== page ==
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Publication numberUS5973503 A
Publication typeGrant
Application numberUS 08/890,977
Publication dateOct 26, 1999
Filing dateJul 10, 1997
Priority dateJul 17, 1996
Fee statusPaid
Also published asDE19628690A1, DE19628690C2, DE59712931D1, EP0819938A2, EP0819938A3, EP0819938B1
Publication number08890977, 890977, US 5973503 A, US 5973503A, US-A-5973503, US5973503 A, US5973503A
InventorsUlrich Kuipers, Axel Barten, Arnt Kohlrausch
Original AssigneeAchenbach Buschhutten Gmbh
Export CitationBiBTeX, EndNote, RefMan
External Links: USPTO, USPTO Assignment, Espacenet
Process and measurement systems for measuring physical quantities of poorly conductive and nonconductive fluids
US 5973503 A
Abstract
A process for online measurement of electrical conductivity to control minimum conductivity of fluids, especially rolling oil, which prevents charging and discharging, by controlled addition of conductivity additives. The process measures the time change of conductivity to determine the amount of extremely fine particulate fouling and the degree of impurity of the rolling oil. The process also provides online measurement of the dielectric constant and online measurement of permeability.
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Claims(16)
We claim:
1. A process for continuous measurement of a physical characteristic of a fluid that is poorly conductive or nonconductive and that is moving between two electrically conductive electrodes of a sensor, the process comprising the steps of:
applying a signal across the two electrodes of the sensor to continuously measure an electrical conductivity κ of the poorly conductive or nonconductive fluid as it moves between the two electrodes, the signal being a clocked direct voltage or current;
integrating an output from the sensor with an integrator and applying the integrated output to a Schmitt trigger whose output is the clocked signal that is applied across the two electrodes, wherein a frequency of the clocked signal is a function of the electrical conductivity κ; and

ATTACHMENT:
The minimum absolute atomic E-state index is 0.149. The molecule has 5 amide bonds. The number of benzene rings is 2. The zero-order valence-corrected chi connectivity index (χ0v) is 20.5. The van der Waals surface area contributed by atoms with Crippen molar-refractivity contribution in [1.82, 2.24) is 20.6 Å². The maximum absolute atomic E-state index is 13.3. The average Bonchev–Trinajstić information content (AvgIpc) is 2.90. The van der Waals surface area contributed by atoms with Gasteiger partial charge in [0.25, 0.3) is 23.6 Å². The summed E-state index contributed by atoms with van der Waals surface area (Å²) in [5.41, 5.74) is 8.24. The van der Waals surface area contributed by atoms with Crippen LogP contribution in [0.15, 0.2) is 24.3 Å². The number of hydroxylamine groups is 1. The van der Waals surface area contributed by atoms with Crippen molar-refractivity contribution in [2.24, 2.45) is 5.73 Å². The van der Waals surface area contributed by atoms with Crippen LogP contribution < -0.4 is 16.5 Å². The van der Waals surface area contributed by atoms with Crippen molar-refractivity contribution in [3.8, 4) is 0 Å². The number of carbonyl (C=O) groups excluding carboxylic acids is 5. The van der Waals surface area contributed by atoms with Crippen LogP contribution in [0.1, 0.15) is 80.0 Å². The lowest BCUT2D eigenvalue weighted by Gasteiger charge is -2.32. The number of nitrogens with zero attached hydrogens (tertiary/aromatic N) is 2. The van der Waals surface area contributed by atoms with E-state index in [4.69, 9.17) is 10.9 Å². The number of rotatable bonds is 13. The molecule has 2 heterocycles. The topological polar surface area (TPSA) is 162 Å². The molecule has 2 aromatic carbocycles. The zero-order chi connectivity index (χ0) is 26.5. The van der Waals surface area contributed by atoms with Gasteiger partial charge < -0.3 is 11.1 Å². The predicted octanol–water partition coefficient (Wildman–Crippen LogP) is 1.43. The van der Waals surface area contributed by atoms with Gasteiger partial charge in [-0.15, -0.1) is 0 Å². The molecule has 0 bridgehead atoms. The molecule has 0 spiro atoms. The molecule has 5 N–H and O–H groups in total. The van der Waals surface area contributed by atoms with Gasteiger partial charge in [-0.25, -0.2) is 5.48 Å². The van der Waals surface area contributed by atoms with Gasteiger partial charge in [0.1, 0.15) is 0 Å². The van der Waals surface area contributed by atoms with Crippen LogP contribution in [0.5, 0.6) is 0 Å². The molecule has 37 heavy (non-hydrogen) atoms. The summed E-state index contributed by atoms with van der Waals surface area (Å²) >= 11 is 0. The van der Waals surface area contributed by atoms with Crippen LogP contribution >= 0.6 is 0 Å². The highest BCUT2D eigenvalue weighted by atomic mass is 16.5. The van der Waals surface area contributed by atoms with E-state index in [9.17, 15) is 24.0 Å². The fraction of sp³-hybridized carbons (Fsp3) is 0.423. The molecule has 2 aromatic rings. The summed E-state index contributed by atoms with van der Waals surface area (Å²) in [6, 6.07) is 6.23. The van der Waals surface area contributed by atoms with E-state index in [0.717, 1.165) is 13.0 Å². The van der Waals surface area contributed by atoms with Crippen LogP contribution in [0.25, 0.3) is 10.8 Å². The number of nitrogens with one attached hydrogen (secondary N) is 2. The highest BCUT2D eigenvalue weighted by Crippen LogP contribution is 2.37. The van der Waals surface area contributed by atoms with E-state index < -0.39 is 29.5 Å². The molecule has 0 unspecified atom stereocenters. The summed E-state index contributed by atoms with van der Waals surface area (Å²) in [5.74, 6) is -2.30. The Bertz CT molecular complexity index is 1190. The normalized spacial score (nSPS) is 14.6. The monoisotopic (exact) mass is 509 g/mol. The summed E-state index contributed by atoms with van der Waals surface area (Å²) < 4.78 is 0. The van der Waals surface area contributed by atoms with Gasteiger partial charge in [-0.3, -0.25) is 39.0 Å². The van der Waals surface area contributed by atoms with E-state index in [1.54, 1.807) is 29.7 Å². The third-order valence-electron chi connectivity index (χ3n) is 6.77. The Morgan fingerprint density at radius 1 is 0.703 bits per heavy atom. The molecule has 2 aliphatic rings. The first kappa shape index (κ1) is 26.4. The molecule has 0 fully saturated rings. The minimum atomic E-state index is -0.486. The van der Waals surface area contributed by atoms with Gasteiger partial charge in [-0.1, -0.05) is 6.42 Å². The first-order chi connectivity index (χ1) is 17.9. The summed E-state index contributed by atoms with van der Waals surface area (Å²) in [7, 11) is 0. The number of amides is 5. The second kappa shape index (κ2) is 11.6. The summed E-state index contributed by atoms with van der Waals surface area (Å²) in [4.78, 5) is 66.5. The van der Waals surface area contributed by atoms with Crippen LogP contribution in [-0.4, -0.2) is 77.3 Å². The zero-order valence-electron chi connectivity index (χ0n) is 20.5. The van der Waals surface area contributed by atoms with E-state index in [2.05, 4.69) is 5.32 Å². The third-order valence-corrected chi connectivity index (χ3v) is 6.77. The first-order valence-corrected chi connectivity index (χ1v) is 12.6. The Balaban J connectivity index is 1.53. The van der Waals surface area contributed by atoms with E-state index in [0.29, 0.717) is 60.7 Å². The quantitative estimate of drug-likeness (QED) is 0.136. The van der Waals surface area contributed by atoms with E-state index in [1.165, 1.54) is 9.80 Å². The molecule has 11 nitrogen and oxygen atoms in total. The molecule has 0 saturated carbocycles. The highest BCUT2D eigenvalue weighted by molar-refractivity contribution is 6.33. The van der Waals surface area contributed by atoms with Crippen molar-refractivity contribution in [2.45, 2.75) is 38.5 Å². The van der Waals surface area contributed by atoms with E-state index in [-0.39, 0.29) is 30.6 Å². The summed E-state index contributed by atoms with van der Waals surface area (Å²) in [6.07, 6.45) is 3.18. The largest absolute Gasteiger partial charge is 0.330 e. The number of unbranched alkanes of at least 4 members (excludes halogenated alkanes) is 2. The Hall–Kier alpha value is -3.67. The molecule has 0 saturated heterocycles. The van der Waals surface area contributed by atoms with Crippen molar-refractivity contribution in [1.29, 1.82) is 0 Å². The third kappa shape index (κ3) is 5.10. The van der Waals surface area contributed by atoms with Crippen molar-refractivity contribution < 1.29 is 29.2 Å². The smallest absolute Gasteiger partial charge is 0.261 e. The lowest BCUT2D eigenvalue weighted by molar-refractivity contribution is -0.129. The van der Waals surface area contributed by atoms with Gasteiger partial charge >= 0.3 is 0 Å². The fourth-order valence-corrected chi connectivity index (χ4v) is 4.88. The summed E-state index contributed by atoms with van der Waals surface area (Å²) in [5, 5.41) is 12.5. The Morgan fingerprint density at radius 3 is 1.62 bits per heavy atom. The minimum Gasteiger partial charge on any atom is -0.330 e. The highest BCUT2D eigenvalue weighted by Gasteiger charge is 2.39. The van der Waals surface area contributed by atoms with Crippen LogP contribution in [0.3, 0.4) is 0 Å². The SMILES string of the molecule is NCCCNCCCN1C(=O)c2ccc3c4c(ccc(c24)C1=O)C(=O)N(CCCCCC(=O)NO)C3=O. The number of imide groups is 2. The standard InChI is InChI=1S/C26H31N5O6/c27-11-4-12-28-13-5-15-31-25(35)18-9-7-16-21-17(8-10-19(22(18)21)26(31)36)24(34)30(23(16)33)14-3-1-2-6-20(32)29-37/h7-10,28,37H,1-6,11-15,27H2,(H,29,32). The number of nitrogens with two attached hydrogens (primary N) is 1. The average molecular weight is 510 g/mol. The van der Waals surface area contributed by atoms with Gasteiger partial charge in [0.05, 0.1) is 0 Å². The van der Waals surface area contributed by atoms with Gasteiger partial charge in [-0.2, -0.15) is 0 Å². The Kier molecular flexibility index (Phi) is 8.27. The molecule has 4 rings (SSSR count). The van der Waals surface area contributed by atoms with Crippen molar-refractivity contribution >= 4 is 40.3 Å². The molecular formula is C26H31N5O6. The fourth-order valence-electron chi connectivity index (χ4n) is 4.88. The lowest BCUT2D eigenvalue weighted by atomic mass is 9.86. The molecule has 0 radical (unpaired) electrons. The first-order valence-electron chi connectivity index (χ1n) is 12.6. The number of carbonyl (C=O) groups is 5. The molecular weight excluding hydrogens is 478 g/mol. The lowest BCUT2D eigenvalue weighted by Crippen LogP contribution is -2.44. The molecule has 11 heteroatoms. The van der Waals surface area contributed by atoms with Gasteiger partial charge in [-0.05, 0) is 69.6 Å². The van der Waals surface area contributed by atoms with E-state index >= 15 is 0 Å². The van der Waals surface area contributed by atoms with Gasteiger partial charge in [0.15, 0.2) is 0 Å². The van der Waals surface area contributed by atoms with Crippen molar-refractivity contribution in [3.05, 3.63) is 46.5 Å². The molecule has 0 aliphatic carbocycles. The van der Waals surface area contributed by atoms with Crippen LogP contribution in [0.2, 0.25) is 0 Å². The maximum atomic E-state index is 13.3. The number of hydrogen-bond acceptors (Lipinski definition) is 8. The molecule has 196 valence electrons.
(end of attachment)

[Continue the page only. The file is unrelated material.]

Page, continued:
resetting the integrator to zero with each clocked transition of the signal.
2. The process of claim 1, further comprising the step of determining that a danger of electrostatic charges or discharges exists when the measured electrical conductivity κ falls below a predetermined value.
3. The process of claim 2, further comprising the step of-adding an anti-static additive to the fluid when the measured electrical conductivity κ falls below the predetermined value.
4. The process of claim 1, further comprising the steps of filtering the moving fluid with a filter, measuring the electrical conductivity κ upstream and downstream of the filter, determining a difference between the upstream and the downstream measured conductivity κ, and changing the filtering based on the determined difference.
5. The process of claim 1, further comprising the step of initiating an automatic self-calibration.
6. The process of claim 1, wherein the fluid is one of oil, brake fluid, and fuel.
7. A process for continuous measurement of a physical characteristic of a fluid that is poorly conductive or nonconductive and that is moving between two electrically conductive electrodes of a sensor, the process comprising the steps of:
applying a signal across the two electrodes of the sensor to continuously measure a dielectric constant εr of the poorly conductive or nonconductive fluid as it moves between the two electrodes, the signal being a clocked direct current;
integrating an output from the sensor with an integrator and applying the integrated output voltage to a Schmitt trigger whose output is converted to a current and is the clocked signal that is applied across the two electrodes, wherein a frequency of the clocked signal is a function of the dielectric constant εr ; and
resetting the integrator to zero with each clocked transition of the signal.
8. The process of claim 7, further comprising the step of initiating an automatic self-calibration.
9. The process of claim 7, wherein the fluid is one of oil, brake fluid, and fuel.
10. A process for continuous measurement of a physical characteristic of a fluid that is poorly conductive or nonconductive and that is moving between two electrically conductive electrodes of a sensor, the process comprising the steps of:
applying a signal across the two electrodes of the sensor to continuously measure a permeability μ of the poorly conductive or nonconductive fluid as it moves between the two electrodes, the signal being a clocked direct voltage;
integrating an output from the sensor with an integrator and applying the integrated output to a Schmitt trigger whose output is the clocked signal that is applied across the two electrodes, wherein a frequency of the clocked signal is a function of the permeability μ; and
resetting the integrator to zero with each clocked transition of the signal.